Lust Life: Sexual Tension

11 Nov 2014 | 01:13

    Every time our eyes meet, I know he wants to fuck me. I met Monsieur X through my boyfriend’s social circle a few years ago and we’ve been casual friends ever since. We’ve never hung out tête-à-tête. Our primary contact is at parties that I usually attend with my boyfriend. Monsieur X and I don’t call each other in between sightings, nor do we exchange erotic emails. Yet whenever we see each other, no matter how much time has passed or what I’m feeling at the moment, we subliminally zap each other’s erogenous zones like two electrons that never quite collide.

    Sexual tension is a powerful force of nature. It can be as fleeting as a few moments of furtive glances between two strangers on the subway, or as expansive as a magnetic connection stretched throughout months or even years between a couple of ex-lovers who keep running into each other. The feeling is often unspoken—she sees him across from her on the L train, notices that he’s reading Lolita, and is silently intrigued. … When he looks up, she glances away, but she senses his eyes upon her. They play this game for several moments, maybe exchanging smiles or raised eyebrows … he considers giving her his number, she wonders if she should say something, then the doors open: she’s gone, and the tension deflates into regret. Sound familiar? New York is heaving with sexual tension—from public transportation to the street, in stores, at the workplace, in bars, restaurants—it’s everywhere. The sheer number of people in the city makes the frequent occurrence of sexual tension more likely than if you lived in North Dakota.

    But no matter where you are, sexual tension is a vessel of potential—if it’s not contained within a passing flirtation, it will build until it blossoms into a passionate romance or explodes into scandal and drama, especially when relationships and/or careers are at stake. My most intense experience of sexual tension involved two men. I was in a serious relationship with a man I’ll call Chet Baker when I met a man I’ll call Picasso. The chemistry with Picasso was intense, but we were both dating other people. We saw each other anyway and cultivated an erotic friendship; we would kiss occasionally and hold hands, but other than that, our relationship was platonic. For about two years we floated deliciously in that more-than-friends-but-not-quite-lovers zone until I realized I was in love with him. So I broke up with Chet to be with Picasso. A few months later, there was a void in my heart—I really missed Chet. Somehow, he ended up in my apartment (to fix my computer or something) and he became aroused. My resistance was futile. After that initial transgression, we started seeing each other on the sly—reluctantly, on my part—and soon we had more passion than we ever had when we were in a relationship! It seems that the more illicit the situation, the greater the sexual tension.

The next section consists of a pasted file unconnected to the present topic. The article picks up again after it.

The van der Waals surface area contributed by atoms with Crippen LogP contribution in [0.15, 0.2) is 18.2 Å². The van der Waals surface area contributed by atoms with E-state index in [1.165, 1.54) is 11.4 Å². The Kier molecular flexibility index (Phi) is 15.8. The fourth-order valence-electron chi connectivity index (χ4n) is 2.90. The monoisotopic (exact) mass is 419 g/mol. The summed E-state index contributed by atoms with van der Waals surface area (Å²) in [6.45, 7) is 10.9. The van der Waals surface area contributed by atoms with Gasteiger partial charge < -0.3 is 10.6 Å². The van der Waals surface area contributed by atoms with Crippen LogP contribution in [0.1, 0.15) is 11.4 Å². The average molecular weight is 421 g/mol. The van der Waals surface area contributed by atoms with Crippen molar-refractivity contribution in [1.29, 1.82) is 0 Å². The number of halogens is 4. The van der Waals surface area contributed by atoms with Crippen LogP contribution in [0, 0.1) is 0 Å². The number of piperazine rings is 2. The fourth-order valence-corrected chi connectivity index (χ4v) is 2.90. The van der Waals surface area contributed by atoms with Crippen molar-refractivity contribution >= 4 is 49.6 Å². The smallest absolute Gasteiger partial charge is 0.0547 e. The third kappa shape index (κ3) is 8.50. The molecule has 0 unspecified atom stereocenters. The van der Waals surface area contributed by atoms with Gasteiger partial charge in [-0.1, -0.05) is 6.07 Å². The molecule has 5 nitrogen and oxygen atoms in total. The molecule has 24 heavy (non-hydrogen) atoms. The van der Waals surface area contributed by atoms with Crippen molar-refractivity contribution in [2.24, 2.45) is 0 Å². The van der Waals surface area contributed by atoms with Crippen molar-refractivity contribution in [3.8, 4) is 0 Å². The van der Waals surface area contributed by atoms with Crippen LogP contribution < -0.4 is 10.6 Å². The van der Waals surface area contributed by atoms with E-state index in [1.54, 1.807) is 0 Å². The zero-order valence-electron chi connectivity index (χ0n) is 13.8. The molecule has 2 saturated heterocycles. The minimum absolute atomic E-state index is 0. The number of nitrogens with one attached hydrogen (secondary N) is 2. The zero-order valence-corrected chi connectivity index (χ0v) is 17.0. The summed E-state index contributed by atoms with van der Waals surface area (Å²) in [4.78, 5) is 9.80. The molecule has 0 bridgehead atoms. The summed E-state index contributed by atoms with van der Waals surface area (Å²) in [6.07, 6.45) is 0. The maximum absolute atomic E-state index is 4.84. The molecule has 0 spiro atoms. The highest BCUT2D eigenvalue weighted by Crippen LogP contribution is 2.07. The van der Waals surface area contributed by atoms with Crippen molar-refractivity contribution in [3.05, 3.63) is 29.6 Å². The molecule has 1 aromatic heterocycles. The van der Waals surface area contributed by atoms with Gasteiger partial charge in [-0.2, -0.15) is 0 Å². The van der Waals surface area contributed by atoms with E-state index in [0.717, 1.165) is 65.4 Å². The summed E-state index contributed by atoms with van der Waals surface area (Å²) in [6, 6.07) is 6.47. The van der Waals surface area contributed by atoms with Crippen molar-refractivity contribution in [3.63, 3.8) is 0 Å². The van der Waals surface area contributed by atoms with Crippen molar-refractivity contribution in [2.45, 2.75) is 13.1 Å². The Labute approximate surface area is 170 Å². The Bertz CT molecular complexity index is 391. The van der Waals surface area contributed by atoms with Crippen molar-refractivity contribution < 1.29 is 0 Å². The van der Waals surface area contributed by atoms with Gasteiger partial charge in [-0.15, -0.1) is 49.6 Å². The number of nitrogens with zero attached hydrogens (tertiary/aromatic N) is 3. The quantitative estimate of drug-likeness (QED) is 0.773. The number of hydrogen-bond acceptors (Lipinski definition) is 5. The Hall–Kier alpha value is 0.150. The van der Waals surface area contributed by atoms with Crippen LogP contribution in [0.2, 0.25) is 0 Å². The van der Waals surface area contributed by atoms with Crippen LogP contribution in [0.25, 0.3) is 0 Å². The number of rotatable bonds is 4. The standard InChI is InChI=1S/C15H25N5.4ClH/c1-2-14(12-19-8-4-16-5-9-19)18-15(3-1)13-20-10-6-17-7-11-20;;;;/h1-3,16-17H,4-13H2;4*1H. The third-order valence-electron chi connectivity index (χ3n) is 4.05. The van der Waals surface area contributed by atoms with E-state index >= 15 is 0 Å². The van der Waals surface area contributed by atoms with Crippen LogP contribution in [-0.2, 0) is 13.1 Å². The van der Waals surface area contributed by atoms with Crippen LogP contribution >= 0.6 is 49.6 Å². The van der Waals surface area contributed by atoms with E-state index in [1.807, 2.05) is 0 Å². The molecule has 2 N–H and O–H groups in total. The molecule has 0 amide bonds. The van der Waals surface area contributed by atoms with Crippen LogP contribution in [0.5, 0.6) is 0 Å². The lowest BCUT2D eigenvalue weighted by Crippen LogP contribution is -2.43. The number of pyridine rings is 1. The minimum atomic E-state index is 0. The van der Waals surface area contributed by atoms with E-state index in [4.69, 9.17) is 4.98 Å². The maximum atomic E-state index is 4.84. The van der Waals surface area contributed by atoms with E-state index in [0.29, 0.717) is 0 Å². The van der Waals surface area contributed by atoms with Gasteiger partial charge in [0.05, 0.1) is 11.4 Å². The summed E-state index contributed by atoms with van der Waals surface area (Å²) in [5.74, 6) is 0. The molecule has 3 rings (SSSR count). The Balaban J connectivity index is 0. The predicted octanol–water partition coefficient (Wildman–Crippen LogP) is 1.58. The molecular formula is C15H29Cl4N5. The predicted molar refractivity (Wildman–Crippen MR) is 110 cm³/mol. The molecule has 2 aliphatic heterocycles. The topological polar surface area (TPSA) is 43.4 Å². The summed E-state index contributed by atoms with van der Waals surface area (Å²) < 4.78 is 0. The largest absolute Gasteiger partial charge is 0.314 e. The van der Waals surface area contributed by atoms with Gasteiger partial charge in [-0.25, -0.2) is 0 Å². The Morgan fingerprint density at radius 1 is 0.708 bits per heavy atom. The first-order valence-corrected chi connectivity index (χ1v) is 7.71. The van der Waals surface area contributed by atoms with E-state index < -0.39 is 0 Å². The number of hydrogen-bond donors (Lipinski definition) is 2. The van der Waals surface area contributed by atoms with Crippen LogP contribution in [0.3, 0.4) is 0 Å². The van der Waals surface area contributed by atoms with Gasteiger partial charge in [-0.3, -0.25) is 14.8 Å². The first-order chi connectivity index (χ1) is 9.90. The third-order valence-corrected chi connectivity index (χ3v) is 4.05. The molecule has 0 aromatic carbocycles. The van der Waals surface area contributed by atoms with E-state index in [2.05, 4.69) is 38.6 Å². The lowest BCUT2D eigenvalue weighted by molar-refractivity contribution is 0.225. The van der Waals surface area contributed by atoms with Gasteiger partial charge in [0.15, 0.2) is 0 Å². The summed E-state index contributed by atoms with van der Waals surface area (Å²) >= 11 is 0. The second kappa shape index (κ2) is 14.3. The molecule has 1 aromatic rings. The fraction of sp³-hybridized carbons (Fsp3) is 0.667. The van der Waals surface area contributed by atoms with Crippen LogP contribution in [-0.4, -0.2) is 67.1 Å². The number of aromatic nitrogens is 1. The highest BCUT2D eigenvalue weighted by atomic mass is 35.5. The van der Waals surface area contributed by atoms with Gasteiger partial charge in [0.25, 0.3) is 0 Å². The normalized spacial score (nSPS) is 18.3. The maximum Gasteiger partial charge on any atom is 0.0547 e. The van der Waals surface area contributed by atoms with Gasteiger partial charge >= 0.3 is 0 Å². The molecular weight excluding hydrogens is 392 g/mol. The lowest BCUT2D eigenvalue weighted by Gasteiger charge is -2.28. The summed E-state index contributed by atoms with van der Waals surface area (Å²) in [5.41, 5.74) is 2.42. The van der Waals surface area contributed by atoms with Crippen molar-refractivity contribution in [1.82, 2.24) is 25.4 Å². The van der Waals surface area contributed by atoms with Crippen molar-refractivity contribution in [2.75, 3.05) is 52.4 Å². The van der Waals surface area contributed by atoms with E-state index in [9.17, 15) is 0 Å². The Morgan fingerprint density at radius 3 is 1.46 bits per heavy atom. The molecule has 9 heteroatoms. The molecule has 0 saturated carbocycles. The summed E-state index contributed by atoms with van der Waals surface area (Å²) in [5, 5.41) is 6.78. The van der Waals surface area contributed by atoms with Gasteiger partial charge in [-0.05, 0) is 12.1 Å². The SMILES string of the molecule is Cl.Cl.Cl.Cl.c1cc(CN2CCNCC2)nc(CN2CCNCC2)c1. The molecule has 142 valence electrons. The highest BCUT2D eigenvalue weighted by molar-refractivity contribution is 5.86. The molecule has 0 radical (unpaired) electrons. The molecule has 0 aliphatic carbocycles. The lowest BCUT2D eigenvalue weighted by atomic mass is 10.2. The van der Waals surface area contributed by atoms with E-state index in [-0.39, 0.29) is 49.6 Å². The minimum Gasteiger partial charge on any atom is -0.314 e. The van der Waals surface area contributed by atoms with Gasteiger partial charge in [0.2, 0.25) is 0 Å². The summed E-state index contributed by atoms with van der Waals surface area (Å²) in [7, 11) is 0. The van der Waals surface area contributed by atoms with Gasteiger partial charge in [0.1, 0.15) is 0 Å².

Congressman Foley can relate to that. So can the high-school teacher who knows she shouldn’t seduce her 14-year-old student, but when she catches him looking at her every day, she rationalizes that he’s mature for his age. And the priest who—you see where I’m going with this: sexual tension thrives on obstacles. Jeopardizing a relationship is one thing, but when high-profile people become entangled with the law, the tension is maximized, even with something as casual as an IM conversation. If Foley was just an average guy, and his page was a few years older, big deal. But the man was a closeted homosexual (strike 1) representing the government (strike 2), potentially breaking a law (strike 3) that he himself had drafted (strike 4)!

    Any strike against the natural impulse to act on attraction causes sexual tension to escalate and if there is no release in the form of permission (from yourself or someone else), you may suffer from distorted judgment or complete loss of reason. You become so consumed with your object of desire that nothing will stand in the way of possessing it. The mind prefers to believe that no one will find out. “Everything will work itself out somehow,” you tell yourself. “If it feels this good, how can it be wrong?” We naturally want what we can’t have, whether the restriction is self-imposed or governed by laws.

    The last time I saw Monsieur X, we had the opportunity to release some of the tension between us. We were at a bachelor party at a private lap dance club. The abundance of hot girls magnified my attraction to him. He asked me, in front of my boyfriend, “How much for a lap dance from you?” “For you? No charge,” I replied coyly. He got his lap dance, and more than what any of the working girls would’ve have given him for twenty bucks, while my boyfriend sat completely aware on the other side of the curtain. That small release of tension has doubled my desire, but to release it all at once is like coming too soon. Sometimes it’s better to savor the uncertainty while the object of lust hovers in the distance like an orgasm on hold. Till our electrons collide again, Monsieur X.